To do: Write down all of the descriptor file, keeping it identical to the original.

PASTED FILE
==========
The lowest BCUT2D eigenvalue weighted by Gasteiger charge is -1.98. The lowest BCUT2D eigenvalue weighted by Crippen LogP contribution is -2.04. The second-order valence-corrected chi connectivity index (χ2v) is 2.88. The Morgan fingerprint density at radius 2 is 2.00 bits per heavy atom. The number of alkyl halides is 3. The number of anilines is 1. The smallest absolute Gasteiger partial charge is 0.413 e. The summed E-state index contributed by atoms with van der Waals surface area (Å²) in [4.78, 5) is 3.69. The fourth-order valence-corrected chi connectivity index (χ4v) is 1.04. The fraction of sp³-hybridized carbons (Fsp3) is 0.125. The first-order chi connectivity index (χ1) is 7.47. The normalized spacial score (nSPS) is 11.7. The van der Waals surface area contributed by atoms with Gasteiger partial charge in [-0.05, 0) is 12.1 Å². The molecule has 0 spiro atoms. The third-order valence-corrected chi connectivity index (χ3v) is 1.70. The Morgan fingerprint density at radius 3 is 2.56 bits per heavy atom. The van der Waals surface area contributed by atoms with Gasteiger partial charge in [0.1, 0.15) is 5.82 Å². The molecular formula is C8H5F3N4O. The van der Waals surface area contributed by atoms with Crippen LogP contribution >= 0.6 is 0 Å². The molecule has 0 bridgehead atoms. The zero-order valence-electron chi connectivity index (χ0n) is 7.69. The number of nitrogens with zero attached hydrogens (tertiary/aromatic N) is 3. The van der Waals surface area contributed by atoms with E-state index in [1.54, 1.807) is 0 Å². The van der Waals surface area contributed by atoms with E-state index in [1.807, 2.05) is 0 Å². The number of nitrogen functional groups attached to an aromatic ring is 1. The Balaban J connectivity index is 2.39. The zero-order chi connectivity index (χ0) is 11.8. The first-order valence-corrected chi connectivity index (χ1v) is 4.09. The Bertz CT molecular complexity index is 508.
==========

The lowest BCUT2D eigenvalue weighted by Gasteiger charge is -1.98. The lowest BCUT2D eigenvalue weighted by Crippen LogP contribution is -2.04. The second-order valence-corrected chi connectivity index (χ2v) is 2.88. The Morgan fingerprint density at radius 2 is 2.00 bits per heavy atom. The number of alkyl halides is 3. The number of anilines is 1. The smallest absolute Gasteiger partial charge is 0.413 e. The summed E-state index contributed by atoms with van der Waals surface area (Å²) in [4.78, 5) is 3.69. The fourth-order valence-corrected chi connectivity index (χ4v) is 1.04. The fraction of sp³-hybridized carbons (Fsp3) is 0.125. The first-order chi connectivity index (χ1) is 7.47. The normalized spacial score (nSPS) is 11.7. The van der Waals surface area contributed by atoms with Gasteiger partial charge in [-0.05, 0) is 12.1 Å². The molecule has 0 spiro atoms. The third-order valence-corrected chi connectivity index (χ3v) is 1.70. The Morgan fingerprint density at radius 3 is 2.56 bits per heavy atom. The van der Waals surface area contributed by atoms with Gasteiger partial charge in [0.1, 0.15) is 5.82 Å². The molecular formula is C8H5F3N4O. The van der Waals surface area contributed by atoms with Crippen LogP contribution >= 0.6 is 0 Å². The molecule has 0 bridgehead atoms. The zero-order valence-electron chi connectivity index (χ0n) is 7.69. The number of nitrogens with zero attached hydrogens (tertiary/aromatic N) is 3. The van der Waals surface area contributed by atoms with E-state index in [1.54, 1.807) is 0 Å². The van der Waals surface area contributed by atoms with E-state index in [1.807, 2.05) is 0 Å². The number of nitrogen functional groups attached to an aromatic ring is 1. The Balaban J connectivity index is 2.39. The zero-order chi connectivity index (χ0) is 11.8. The first-order valence-corrected chi connectivity index (χ1v) is 4.09. The Bertz CT molecular complexity index is 508.